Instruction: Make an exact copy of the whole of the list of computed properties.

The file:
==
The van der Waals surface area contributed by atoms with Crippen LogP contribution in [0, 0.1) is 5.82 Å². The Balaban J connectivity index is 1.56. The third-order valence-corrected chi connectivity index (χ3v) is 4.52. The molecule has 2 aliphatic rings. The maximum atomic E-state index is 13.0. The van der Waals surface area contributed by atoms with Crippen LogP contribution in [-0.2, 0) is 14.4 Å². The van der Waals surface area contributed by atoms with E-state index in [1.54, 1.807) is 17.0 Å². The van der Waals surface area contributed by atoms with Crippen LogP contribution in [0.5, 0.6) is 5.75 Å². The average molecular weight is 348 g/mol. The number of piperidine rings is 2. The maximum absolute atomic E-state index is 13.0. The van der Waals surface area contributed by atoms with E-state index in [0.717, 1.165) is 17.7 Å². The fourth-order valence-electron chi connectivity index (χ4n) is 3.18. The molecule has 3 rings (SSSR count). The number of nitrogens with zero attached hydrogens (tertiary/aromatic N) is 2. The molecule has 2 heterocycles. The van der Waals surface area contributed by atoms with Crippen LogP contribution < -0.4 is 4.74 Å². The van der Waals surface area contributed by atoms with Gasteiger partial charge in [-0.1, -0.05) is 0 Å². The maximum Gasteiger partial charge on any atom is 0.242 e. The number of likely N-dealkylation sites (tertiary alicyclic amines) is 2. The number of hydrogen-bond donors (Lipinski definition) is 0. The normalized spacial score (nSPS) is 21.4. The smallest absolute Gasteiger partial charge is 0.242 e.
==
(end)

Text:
The van der Waals surface area contributed by atoms with Crippen LogP contribution in [0, 0.1) is 5.82 Å². The Balaban J connectivity index is 1.56. The third-order valence-corrected chi connectivity index (χ3v) is 4.52. The molecule has 2 aliphatic rings. The maximum atomic E-state index is 13.0. The van der Waals surface area contributed by atoms with Crippen LogP contribution in [-0.2, 0) is 14.4 Å². The van der Waals surface area contributed by atoms with E-state index in [1.54, 1.807) is 17.0 Å². The van der Waals surface area contributed by atoms with Crippen LogP contribution in [0.5, 0.6) is 5.75 Å². The average molecular weight is 348 g/mol. The number of piperidine rings is 2. The maximum absolute atomic E-state index is 13.0. The van der Waals surface area contributed by atoms with E-state index in [0.717, 1.165) is 17.7 Å². The fourth-order valence-electron chi connectivity index (χ4n) is 3.18. The molecule has 3 rings (SSSR count). The number of nitrogens with zero attached hydrogens (tertiary/aromatic N) is 2. The molecule has 2 heterocycles. The van der Waals surface area contributed by atoms with Crippen LogP contribution < -0.4 is 4.74 Å². The van der Waals surface area contributed by atoms with Gasteiger partial charge in [-0.1, -0.05) is 0 Å². The maximum Gasteiger partial charge on any atom is 0.242 e. The number of likely N-dealkylation sites (tertiary alicyclic amines) is 2. The number of hydrogen-bond donors (Lipinski definition) is 0. The normalized spacial score (nSPS) is 21.4. The smallest absolute Gasteiger partial charge is 0.242 e.